I Aim for Wild Game: Reflecting on a years worth of wild game consumption
“Hunting and fishing for your dinner gives you a distinct sense of ownership and connection to your own food sources- as well as the responsibilities that come with that, like stewardship, conservation, and a deep respect for life and death.” – Jesse Griffiths, Afeild
This weekend Adam returned home from an impromptu duck hunt with our neighbor Cody. Having limited out on opening morning, Adam saved a drake Gadwall for me whole knowing I’d be happy to use his feathers to make gifts. (You can’t legally sell migratory bird feathers). I have a soft spot for birds and hate to see them go to waste.
This got me reflecting on the past year. If you’re coming to the Czech Out Ranch for dinner you better be prepared. Wild game is served in my home 95% of the time there’s meat involved in the meal. The other 5% is usually chicken wings. God I love chicken wings.
I think about food alot now. I guess that’s because I often stare my protein in the face. I watch it. I wait for it. I worry about it. I decide whether or not to pull the trigger and feed my family and friends this way. With the completion of our custom metal home last year, Adam & I can process our own meat now. I research recipes, I come up with my own. This past year, with the help of good friends and helpful cookbooks I learned how to make tamales, meatballs, ragus, risotto, soups, stews, sausage and more. And I’m still learning! All inspired by wild game. All tied to a memory or a story, even if gifted to us from others who wanted to share their harvests.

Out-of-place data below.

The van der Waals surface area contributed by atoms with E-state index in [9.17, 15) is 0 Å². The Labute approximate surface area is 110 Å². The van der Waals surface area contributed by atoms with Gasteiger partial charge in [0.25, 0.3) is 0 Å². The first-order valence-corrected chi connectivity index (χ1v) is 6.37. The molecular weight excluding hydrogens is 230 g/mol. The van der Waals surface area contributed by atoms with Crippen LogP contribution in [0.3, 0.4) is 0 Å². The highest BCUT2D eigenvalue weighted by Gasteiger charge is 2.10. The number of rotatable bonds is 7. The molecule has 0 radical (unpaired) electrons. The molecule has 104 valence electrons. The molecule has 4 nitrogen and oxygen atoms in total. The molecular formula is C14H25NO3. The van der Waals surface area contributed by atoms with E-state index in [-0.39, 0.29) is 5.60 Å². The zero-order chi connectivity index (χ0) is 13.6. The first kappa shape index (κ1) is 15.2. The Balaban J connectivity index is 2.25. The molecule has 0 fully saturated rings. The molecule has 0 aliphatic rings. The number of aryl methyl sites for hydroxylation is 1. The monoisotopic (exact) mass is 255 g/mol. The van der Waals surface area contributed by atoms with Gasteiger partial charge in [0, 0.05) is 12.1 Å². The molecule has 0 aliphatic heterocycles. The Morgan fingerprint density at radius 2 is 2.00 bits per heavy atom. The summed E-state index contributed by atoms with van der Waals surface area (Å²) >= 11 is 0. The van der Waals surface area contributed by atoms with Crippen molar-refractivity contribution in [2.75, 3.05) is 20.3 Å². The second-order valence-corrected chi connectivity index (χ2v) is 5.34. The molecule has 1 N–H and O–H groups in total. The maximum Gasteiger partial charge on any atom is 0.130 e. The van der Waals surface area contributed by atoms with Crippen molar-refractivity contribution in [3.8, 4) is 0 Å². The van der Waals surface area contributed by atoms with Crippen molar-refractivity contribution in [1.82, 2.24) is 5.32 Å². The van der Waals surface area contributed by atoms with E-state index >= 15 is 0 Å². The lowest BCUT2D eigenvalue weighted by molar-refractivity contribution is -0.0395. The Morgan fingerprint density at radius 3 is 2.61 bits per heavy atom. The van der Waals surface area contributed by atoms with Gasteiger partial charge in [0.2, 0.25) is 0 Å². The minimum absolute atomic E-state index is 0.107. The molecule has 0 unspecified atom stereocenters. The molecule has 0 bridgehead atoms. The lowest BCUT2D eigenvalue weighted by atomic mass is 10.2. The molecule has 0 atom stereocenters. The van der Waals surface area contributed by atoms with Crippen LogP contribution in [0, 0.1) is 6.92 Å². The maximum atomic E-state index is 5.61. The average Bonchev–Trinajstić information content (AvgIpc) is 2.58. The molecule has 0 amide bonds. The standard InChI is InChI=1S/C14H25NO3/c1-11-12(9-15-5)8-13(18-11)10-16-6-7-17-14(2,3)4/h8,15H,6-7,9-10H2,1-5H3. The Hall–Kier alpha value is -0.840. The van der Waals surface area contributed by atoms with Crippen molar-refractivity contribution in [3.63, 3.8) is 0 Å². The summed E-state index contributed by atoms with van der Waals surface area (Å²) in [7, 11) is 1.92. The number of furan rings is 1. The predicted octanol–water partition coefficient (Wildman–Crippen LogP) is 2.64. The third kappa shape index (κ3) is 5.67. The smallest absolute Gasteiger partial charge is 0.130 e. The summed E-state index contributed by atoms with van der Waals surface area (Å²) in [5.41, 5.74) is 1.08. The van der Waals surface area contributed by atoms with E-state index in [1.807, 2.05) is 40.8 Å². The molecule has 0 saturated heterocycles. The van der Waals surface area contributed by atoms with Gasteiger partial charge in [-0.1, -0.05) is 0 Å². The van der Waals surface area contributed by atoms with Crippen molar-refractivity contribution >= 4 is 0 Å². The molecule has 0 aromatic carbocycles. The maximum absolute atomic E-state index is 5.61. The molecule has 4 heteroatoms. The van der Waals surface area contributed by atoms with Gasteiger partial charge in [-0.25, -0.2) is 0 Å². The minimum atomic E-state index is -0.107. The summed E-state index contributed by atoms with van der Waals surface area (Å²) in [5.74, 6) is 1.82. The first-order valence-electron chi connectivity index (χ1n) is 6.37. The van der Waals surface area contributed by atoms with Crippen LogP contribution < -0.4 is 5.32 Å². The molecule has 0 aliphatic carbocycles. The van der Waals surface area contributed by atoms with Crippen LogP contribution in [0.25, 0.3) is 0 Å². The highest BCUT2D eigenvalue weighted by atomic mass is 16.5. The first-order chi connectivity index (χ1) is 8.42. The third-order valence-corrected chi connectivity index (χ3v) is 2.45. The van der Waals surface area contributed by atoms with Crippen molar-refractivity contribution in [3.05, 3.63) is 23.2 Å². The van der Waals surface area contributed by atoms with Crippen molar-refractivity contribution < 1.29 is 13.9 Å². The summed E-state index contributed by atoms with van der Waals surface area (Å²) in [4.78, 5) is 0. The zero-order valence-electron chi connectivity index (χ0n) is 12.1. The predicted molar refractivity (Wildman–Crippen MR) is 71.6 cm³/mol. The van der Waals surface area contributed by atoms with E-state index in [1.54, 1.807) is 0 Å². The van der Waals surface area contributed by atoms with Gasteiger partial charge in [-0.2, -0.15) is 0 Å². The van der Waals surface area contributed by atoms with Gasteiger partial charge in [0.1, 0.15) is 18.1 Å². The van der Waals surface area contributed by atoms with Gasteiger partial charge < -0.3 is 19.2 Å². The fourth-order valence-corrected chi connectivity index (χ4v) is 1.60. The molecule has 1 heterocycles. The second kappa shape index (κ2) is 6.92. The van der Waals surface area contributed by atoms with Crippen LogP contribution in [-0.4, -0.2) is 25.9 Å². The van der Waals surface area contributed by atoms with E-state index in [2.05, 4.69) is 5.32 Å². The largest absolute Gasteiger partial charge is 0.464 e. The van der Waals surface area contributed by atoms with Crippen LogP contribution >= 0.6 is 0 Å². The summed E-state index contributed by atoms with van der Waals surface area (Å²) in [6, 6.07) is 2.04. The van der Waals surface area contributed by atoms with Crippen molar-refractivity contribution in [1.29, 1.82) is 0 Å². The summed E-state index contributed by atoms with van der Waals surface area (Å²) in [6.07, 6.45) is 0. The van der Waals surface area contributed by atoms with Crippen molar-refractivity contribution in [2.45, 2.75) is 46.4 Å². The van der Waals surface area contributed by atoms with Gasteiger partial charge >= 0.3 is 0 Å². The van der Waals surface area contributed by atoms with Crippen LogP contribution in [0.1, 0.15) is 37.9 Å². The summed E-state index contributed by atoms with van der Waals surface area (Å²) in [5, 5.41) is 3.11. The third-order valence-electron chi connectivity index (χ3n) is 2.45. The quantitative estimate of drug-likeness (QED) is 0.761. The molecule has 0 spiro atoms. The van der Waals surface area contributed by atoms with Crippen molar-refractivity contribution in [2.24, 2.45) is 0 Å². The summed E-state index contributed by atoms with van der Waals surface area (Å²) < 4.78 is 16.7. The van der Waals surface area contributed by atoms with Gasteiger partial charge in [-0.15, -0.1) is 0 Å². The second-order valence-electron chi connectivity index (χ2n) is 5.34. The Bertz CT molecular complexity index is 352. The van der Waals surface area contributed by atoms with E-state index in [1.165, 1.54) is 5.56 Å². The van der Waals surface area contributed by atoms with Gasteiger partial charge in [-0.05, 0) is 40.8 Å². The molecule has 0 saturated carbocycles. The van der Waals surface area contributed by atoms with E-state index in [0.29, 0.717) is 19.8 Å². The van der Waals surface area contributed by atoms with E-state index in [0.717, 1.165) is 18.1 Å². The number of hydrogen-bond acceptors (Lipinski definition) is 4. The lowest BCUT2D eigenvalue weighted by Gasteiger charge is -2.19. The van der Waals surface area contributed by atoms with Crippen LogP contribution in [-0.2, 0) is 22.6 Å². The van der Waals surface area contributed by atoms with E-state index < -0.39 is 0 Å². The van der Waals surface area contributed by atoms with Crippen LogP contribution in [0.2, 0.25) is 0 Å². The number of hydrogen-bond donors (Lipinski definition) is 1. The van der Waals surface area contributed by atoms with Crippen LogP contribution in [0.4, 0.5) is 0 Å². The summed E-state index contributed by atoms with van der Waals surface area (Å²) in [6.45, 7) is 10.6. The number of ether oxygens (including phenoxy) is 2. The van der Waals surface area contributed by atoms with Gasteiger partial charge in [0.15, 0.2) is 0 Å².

People always tend to ask me, how do you have time to make all that? The answer is I make time. But the answer also is it doesn’t take that much time once you’ve familiarized yourself with certain ingredients. Last December when I did my 25 days of wild game challenge I learned a lot about how to cook wild game and how easy it really can be. The third answer is that I have help. Adam does play sous chef quite often. No matter the amount of time spent on a dish, it’s worth it to honor the harvest and to share with others.
In fact, one of my favorite things about eating wild game is that it’s meant to be shared. From the story of the hunt to placing it on the table. Recently, Adam’s cousins stayed with us and I couldn’t help but smile as all 8 of us gathered around the kitchen island eating a cheesy Sika and feral hog sausage lasagna. Wild game is probably the most shared protein there is. After all, your neighbor doesn’t come over and give you a package of boneless chicken thighs from your local supermarket for a reason.
I never thought it would be the lifestyle for me and yet here I am, a passionate wildlife enthusiast. A hunter. A home cook. A guide. A TYHP Huntmaster. A woman of the land, I’ve been blessed by the opportunity to be a wild game consumer.
My thoughts as a hunter are constantly evolving. My experiences shape me, yes it’s true. Despite my compassionate approach, rest assured, there will be negative comments made by folks. Mostly those far removed from their food sources. They’ll believe their snide remarks will somehow change my protein sourcing decisions. They won’t.
But I’ll be happy to sit down with anyone over a big bowl of colorful feral hog pozole or a warm, golden plate of Blackbuck risotto.
No doubt, the 2018-19 season has a lot of lessons to teach and adventures to be shared in the future for me. Not only will I continue to make delicious home cooked meals, guide others in the field, learn more about wildlife and the place I call home, but I’ll hunt down a few memories along the way. Heading to the hill country this week to obtain a few I hope!